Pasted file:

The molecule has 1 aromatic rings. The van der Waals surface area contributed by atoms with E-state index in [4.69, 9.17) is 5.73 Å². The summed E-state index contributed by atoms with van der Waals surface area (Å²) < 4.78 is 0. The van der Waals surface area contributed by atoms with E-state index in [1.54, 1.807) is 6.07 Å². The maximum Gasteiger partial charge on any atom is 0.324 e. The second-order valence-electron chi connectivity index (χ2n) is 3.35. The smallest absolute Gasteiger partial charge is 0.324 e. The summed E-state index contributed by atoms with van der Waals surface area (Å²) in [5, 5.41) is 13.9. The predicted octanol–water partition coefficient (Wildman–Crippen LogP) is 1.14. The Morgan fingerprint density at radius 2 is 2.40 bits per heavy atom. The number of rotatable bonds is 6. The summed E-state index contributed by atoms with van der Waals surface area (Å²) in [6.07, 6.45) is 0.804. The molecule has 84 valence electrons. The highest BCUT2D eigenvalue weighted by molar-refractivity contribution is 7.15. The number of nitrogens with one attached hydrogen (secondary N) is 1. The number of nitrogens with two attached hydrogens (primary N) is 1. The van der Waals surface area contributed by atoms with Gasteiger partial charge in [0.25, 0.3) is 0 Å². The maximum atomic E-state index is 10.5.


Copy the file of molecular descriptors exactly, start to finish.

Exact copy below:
The molecule has 1 aromatic rings. The van der Waals surface area contributed by atoms with E-state index in [4.69, 9.17) is 5.73 Å². The summed E-state index contributed by atoms with van der Waals surface area (Å²) < 4.78 is 0. The van der Waals surface area contributed by atoms with E-state index in [1.54, 1.807) is 6.07 Å². The maximum Gasteiger partial charge on any atom is 0.324 e. The second-order valence-electron chi connectivity index (χ2n) is 3.35. The smallest absolute Gasteiger partial charge is 0.324 e. The summed E-state index contributed by atoms with van der Waals surface area (Å²) in [5, 5.41) is 13.9. The predicted octanol–water partition coefficient (Wildman–Crippen LogP) is 1.14. The Morgan fingerprint density at radius 2 is 2.40 bits per heavy atom. The number of rotatable bonds is 6. The summed E-state index contributed by atoms with van der Waals surface area (Å²) in [6.07, 6.45) is 0.804. The molecule has 84 valence electrons. The highest BCUT2D eigenvalue weighted by molar-refractivity contribution is 7.15. The number of nitrogens with one attached hydrogen (secondary N) is 1. The number of nitrogens with two attached hydrogens (primary N) is 1. The van der Waals surface area contributed by atoms with Gasteiger partial charge in [0.25, 0.3) is 0 Å². The maximum atomic E-state index is 10.5.